Illustration of a window looking out over a night sky and cherry blossoms.
Natasha Eliya/Daily

Content Warning: This article contains graphic/violent language.

My mother insists I have the milk warmed. “Cold milk is bad for your stomach,” she says. “It will make you sick.” I let her heat it in the microwave, neglecting to tell her that I had always drank it cold, like any other American, and haven’t had any problems for the 13 years that she’d been gone. 

It’s the first time I’ve seen her in person since the pandemic, about four years ago. For exposition: My parents are divorced. They split when I was 6, and two years later my father would remarried and took me to America from China, where I grew up. For many years — during really all the prime years of my childhood — I had no contact with my mom, until she hired a private investigator from North Carolina to track me down. We’ve had a tumultuous relationship since.

Those are facts. However, there is also truth — and for this story, I want to focus on the truth. The truth tends to be more fictional, something journalistic rigor can be ghastly afraid of, but I think that, often, fiction allows us to see things as they are. It was John Okada, author of “No-no Boy,” who wrote, “This is a story which has never been told in fiction and only in fiction can the hopes and fears and joys and sorrows of people be adequately recorded.” Life, oftentimes, does not have a writer’s discipline or sense of integrity. Things will happen as they may; it is only in fiction that we can pick apart ourselves without due restraint.

James Baldwin said, “Every writer has only one story to tell, and he has to find a way of telling it until the meaning becomes clearer and clearer, until the story becomes at once more narrow and larger, more and more precise, more and more reverberating.” It has become clear to me this story is mine, although I don’t think this is the best version of this story, I don’t think I will ever get to the best version of this story. Fiction is not all-encompassing, and in telling stories about ourselves, we inevitably lose important pieces. We set parts of us into stone that will lose their resonance later, but those are the terms that a writer has to grow accustomed to. 


It is curious when she first sees me again — around Ingalls Mall, where I have told her to be, because I am less likely to run into someone I know — that she exclaims, “It has been so long,” as if we have not lived with each other’s ghosts. 

The Chinese treat ghosts (鬼) with care. Tombs get swept and paper offerings burned on gravestones during the Clear Brightness Festival — a national holiday — to appease the dead. Ancestry is meticulously kept; the old truism says that Chinese history stretches back 5,000 years (more factually, about 3,000), through wars, through foreign occupation, through everything. The Chinese are proud of heritage. My father always said that Americans always look toward progress in the future, while the Chinese dwell on the glory of the past.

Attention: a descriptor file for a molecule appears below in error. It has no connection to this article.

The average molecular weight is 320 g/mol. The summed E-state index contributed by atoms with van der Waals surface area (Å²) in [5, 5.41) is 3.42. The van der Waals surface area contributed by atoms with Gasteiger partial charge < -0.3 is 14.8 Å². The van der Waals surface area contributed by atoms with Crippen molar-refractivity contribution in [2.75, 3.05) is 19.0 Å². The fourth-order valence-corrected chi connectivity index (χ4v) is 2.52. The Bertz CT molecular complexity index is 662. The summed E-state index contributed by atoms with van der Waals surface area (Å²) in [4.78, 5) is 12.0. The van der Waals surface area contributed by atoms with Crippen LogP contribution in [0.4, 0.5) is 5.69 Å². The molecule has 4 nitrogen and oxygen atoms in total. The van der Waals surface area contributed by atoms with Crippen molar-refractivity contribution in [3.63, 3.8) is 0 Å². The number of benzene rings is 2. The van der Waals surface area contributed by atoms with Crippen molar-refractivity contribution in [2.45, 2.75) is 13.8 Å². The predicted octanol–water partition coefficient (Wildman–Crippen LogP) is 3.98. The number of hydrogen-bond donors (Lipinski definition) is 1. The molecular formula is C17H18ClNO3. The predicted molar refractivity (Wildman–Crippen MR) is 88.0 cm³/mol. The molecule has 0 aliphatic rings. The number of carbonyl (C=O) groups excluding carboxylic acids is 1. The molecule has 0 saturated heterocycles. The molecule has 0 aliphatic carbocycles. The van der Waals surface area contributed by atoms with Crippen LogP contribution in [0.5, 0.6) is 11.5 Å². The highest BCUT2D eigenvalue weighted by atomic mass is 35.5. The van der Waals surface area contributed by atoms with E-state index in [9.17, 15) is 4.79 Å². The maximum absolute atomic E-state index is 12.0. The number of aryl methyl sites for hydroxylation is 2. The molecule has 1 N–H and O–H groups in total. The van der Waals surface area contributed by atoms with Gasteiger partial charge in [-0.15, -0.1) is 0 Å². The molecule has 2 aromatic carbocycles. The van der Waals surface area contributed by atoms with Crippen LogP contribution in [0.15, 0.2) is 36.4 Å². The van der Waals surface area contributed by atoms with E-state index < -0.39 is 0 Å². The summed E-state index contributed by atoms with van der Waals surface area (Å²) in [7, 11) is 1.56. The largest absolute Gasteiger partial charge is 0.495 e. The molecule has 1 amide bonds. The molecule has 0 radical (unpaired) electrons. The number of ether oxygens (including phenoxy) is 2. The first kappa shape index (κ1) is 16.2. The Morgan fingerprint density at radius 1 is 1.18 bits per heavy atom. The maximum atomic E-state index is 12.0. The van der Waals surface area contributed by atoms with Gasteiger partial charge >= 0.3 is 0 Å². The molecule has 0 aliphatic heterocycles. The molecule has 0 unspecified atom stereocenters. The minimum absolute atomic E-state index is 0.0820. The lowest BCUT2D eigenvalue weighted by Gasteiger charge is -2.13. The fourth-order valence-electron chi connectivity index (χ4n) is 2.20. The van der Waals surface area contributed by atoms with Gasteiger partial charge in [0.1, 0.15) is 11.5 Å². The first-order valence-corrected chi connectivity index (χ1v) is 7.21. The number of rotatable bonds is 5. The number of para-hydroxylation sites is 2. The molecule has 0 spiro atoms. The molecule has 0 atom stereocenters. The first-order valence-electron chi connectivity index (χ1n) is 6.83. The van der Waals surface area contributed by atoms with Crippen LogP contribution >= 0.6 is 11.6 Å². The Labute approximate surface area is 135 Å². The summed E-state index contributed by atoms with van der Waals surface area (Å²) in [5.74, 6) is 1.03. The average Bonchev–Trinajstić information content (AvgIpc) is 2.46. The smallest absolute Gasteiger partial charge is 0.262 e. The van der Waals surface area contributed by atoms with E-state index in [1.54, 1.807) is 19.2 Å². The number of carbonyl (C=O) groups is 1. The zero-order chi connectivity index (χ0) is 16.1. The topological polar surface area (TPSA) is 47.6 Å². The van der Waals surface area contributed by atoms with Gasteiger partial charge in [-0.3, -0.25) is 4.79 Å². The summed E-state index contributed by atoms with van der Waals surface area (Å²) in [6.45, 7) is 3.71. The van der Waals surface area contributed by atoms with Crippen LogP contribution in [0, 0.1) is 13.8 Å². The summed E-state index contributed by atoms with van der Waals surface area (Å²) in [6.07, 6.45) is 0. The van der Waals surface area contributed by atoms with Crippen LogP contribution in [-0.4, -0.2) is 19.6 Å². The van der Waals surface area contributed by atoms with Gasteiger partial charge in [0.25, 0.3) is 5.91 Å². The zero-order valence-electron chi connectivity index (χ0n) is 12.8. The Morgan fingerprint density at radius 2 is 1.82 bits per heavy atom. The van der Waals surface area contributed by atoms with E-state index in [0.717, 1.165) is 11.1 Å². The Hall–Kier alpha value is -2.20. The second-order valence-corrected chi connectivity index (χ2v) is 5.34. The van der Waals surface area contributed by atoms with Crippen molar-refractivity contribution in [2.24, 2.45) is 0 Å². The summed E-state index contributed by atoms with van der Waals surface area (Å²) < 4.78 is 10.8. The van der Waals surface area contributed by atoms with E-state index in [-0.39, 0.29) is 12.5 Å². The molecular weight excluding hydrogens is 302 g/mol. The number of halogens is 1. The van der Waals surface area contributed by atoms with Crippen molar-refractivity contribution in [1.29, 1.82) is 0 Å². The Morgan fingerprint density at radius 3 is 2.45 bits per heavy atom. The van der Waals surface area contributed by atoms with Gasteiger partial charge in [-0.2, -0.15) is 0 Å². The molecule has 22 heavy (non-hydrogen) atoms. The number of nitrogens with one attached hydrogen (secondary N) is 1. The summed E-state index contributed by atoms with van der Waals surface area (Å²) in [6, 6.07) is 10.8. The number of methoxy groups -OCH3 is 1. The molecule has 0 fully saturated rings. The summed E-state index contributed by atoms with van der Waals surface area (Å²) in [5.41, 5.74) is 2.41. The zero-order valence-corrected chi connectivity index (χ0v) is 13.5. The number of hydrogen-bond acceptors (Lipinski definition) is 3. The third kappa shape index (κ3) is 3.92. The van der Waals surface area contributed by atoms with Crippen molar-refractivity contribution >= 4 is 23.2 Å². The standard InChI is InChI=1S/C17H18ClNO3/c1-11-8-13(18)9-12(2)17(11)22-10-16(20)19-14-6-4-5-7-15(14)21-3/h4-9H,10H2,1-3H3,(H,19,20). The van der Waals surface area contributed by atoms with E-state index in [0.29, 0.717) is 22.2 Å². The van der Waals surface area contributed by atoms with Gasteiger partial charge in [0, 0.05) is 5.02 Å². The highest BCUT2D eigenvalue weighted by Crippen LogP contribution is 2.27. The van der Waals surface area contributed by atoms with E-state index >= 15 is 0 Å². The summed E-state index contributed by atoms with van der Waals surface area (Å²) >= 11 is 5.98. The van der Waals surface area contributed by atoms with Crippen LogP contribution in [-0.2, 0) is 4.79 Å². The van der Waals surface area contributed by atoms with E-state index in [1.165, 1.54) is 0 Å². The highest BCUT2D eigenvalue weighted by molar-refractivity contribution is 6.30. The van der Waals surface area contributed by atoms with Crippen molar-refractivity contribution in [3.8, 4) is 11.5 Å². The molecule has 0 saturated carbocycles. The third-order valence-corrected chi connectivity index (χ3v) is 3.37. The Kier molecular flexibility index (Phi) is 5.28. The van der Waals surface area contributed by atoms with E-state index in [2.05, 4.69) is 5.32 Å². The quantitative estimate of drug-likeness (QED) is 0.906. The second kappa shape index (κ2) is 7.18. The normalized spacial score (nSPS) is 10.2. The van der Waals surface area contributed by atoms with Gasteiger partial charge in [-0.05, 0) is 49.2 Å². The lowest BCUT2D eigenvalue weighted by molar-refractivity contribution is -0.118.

Then ghosts become the “keepers of history.” Yes, they appear like we expect, as some ancestor who has had their grave defiled or died a too-violent death, to haunt us until some peace offering is made, but they are also a figment of collective memory. When Nánjīng or Tiānānmén happens and images are ripped apart, ghosts carry the torch. They don’t come to us with malice; they come with anxieties, the untold and unheard that desperately need to be voiced before they can be buried. 

I look my mother in the eyes for the first time since I went to college, and I know that as much as I have tried to bury her, she has come back. She hugs me and asks me how I have been, how I have enjoyed university, what I plan to do in the future, like I have not answered these questions a million times to her ghost, and I shift so she does not feel the knife in my back pocket. Just in case, because that was how much I trust her. 

She tells me she loves me. I tell her I do too. I don’t know if I mean it. Maybe I should: She is my mother. By most metrics, she treats me very well. She cares, and maybe sometimes she does not understand, but I went through the same culture shock that she did, except I was 8 and had no one else to guide me. Still, occasionally, I lose my patience, and I wonder if I would’ve treated my younger self with mercy when he made the same mistakes, or if I have grown into someone he is scared of. Either way, I’m not sure she means it when she tells me she loves me, either. I have a sneaking suspicion that we’re playing the world’s most depressing improv game, where we pretend like we are still a family.

We go to dinner together. I order for her because she can’t read English well enough, but I have a translation app by my side because I can’t speak Chinese to her well enough, either. The night ends; she goes back to her hotel, somewhere fancy in downtown Ann Arbor that’s more like an apartment, with a kitchen and a washer and dryer. I walk back to my house. I think about Joel in “Eternal Sunshine of the Spotless Mind”: Are we the dining dead?